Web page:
- white pine/spruce tip aioli
- Thoreau’s Garden microgreens
Beverage: Rose Cava
At first glance, the woodland cabin echoes a “castle-like” design with its spiral staircase and indeed, looks fit for a princess. When contemplating what a princess would enjoy as a dinner course, I wanted to combine the clean lines in the design components and found myself gravitating towards the complexity of sea scallop. Daikon radish salad combined with fermented lemon, sugar, fish sauce and chilies added to the complexity and contrast of the course, while preserving the clean palate finish. Lastly, in order to play with the concept of a cabin fit for a princess, we are inclined to put a simple pea under the mattress, leaving only one question for the diners: Will she discover it as she sleeps?
This course will be served on clean, white plates.
- seared sea scallop
- Driftless Organics daikon salad
- fermented lime dressing
- hope sweet pea puree
THE LOG CABIN
This course is slightly more rustic in design and approach, based on the log construction and primal essence inspired within. Local vegetable ratatouille, braised in Driftless Organics sunflower oil and herbs, create a light but bold flavor profile. The color contrast in the vegetables creates a delight for the eyes, and when placed on grilled disks of Meadowlark polenta then surrounded by a crystal clear Uplands Cheese consomme, create a sophistication that takes us outside of our childhood fantasy of Lincoln Logs and into a more modern definition of rustic.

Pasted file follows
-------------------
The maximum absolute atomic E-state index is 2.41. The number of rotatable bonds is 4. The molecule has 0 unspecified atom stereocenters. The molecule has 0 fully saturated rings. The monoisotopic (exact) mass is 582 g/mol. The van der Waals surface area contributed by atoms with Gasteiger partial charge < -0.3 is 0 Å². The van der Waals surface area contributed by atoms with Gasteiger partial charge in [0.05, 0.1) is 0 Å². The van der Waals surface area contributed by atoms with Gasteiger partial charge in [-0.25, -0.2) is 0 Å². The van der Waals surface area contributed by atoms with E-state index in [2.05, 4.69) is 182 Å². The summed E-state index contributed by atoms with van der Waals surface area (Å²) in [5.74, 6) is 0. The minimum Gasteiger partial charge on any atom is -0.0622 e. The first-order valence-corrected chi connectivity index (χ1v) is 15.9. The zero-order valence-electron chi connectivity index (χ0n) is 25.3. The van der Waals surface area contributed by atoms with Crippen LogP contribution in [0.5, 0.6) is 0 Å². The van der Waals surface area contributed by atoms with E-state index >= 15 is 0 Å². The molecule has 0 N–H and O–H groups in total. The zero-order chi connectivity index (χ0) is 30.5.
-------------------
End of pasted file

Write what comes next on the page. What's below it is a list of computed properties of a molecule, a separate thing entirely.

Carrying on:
This course will be served in handcrafted wood bowls.
- farmers market ratatouille
- grilled Meadowlark polenta
- Pleasant Ridge Reserve consomme
- herbed pistou
- smoked paprika oil
Being the original cabin on the property, I felt a strong desire to pay tribute to the course that built the Driftless Cafe. As a chef, I resisted the idea of a signature dish for the cafe. But as its popularity grew, more members of the media came back to the question, “What are you known for?” The beef at the cafe echoes the original cabin. Are there things that we would love to change about their design? Of course!
We wouldn’t be where we are without the original experiences that brought people together.
- Organic Valley beef tenderloin
- seared lacinato kale
- demi glace
- black truffle